When I first started sewing, my mother said to me, "What you sew, sometimes you must also rip". I guess that holds true for weavers also. I had been making some progress on my blackbird tapestry, but I hit a snafu when I realized the tail looked really odd. In the photos that I based my tapestry on, the tail is quite large, but I think we are so used to seeing crows a certain way, that when I wove to what was really in the photo, it looked odd. So, I am going to go back and reweave more to the expectation of what we think we see when we see the crow, or at least what we see on most crows. So, I don't have any weaving to share.
However, I thought I would share other happenings. I did some sewing these past few weeks to have juried for the studio tour here in Bainbridge Island, along with some of my tapestries. (You can see the vests that I made on my blog With Needle and Stick.) I am awaiting the verdict of the jury to see if I am accepted. In between the sewing and the weaving of the blackbirds, we have been enjoying the spring weather. You can see Muppie the Spinone in the winter fog and the spring sun still begging to come in no matter the weather.
The weather this spring has been really variable. One day or even one hour might be cold and rainy with periods of sun breaks throughout the day. (I was not familiar with this term until moving to the PNW (Pacific Northwest), and yes, we really do have sun breaks). The next day will be clear and sunny, and even occasionally downright hot in the sun.
We have tried to spend at least a couple of days a month exploring our new environs. In March, we spent one day during the kids' spring break over at the Skagit Valley tulip festival. The tulips were really quite beautiful and it was fun to see all the different varieties. The colors are really lovely.
A couple of weeks ago, we traveled up to Hurricane Ridge in the Olympic National Park. There was still a bit of snow left there, although normally at this time of year there should be over 100 inches there. It will be a really dry summer here, unfortunately.
Many of our weekends are spent at soccer games. The last fews weeks were spent going to the State Cup games. Despite a season of only one tie and one win, my son's U14 team managed to win the State Cup. The boys were really excited and were hamming it up for all of the cameras turned on them. I don't blame them, they really made some great strides playing as a team over the last couple of months. It was a warm sunny weekend, but natives keep telling us, don't get used to this spring weather, it is not normal.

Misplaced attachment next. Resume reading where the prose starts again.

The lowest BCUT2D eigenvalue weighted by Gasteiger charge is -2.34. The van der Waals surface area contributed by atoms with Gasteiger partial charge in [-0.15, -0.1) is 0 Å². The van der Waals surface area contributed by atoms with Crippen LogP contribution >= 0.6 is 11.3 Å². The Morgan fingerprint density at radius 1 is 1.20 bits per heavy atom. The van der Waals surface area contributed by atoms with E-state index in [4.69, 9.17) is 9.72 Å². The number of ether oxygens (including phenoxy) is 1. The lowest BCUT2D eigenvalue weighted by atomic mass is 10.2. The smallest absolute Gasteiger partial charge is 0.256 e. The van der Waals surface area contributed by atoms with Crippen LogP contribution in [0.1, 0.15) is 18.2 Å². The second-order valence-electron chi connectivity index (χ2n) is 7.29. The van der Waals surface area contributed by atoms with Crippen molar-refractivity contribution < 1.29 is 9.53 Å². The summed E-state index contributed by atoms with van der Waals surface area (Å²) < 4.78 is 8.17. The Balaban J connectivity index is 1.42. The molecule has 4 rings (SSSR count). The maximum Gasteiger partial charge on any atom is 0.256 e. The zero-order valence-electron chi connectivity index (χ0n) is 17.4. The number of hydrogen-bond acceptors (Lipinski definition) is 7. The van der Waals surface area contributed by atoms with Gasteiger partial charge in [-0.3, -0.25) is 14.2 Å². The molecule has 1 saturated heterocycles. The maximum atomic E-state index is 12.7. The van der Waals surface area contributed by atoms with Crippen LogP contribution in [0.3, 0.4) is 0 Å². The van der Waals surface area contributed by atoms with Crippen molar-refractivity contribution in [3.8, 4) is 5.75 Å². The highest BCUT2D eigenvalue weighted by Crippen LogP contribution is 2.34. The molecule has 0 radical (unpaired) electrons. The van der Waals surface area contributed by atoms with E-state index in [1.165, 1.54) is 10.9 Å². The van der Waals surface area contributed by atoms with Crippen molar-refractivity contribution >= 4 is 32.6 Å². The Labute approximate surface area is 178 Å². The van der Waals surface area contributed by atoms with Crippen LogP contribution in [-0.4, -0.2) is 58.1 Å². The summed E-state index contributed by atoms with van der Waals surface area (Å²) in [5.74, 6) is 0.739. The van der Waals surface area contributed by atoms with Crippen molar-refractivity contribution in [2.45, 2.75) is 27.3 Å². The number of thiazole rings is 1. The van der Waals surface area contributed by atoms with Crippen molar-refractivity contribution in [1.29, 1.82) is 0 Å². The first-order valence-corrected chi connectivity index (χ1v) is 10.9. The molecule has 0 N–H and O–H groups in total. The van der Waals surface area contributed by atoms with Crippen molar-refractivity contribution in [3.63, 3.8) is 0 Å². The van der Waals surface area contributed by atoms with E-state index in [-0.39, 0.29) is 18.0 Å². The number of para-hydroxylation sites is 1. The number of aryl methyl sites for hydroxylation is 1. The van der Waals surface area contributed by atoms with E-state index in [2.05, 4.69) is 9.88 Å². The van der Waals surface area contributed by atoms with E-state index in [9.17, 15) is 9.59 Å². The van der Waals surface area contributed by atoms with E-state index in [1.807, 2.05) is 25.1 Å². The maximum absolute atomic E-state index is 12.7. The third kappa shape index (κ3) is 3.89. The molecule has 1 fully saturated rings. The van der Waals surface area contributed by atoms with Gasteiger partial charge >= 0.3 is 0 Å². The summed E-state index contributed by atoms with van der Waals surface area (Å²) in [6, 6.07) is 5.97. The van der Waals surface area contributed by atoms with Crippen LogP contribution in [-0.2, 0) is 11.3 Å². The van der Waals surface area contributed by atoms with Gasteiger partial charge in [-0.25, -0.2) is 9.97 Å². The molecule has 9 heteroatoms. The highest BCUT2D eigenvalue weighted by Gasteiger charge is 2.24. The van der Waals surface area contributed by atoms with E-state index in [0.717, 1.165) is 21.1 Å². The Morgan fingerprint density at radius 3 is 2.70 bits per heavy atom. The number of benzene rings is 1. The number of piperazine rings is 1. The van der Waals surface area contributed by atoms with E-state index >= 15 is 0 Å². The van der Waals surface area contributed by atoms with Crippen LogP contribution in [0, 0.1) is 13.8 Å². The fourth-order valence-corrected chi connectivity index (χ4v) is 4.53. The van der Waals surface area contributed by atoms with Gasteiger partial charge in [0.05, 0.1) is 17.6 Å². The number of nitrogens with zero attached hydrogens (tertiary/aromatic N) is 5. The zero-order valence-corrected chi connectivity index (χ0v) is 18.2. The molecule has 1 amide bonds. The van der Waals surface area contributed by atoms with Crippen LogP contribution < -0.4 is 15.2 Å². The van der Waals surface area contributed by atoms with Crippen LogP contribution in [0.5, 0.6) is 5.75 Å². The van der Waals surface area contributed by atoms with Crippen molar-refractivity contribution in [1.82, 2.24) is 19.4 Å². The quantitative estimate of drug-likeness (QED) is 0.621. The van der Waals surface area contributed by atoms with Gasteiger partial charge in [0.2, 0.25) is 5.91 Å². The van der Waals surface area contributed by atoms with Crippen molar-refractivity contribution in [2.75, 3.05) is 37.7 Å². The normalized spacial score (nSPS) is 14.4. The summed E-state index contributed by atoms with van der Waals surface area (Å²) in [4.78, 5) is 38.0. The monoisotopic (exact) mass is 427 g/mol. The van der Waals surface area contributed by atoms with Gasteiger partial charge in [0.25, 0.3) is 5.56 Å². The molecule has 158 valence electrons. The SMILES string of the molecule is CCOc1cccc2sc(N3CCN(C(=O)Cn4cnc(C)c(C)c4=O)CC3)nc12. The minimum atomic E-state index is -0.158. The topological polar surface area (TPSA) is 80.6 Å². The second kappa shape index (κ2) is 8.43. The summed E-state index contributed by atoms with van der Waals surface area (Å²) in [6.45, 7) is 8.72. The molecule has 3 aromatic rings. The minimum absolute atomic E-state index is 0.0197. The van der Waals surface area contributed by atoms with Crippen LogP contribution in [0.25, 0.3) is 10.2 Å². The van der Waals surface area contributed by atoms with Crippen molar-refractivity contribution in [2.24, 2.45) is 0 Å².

One thing that has been really fun for me and my daughter has been spotting the wildlife around the Puget Sound. She spends one day a week in an after school program that has the kids out on the Sound paddling kayaks or stand-up paddle boards or canoes. We seem to spot wild sea creatures every time I go to pick her up. The week it was a purple sea star. Apparently, they have been under pressure from a wasting disease the last few years, but I recently heard on the news that they are making a comeback this year. The second photo is of a ratfish which is usually deep in the Sound, but comes to the surface in the spring and fall to either feed or breed. It is a very beautiful fish with a long skinny tail like a rat or mouse, but glides through the water more like a skate. This past weekend we even spotted a school of dolphin at the north side of the island.
The view from our back windows is ever changing. Today a strange sight glided past, a bit Loch Ness like?
In the photo above you can see it is being towed by a tug boat. They tow rafts of logs through the Sound. It is an interesting sight, however, it leads to many free floating logs and parts of logs throughout the Sound ensuring that you must have an alert boat driver if you want to safely navigate the waters.
The Puget Sound is an interesting place. I am intrigued by the sea life here and want to return to weaving fish. If I can just finish this doggone blackbird!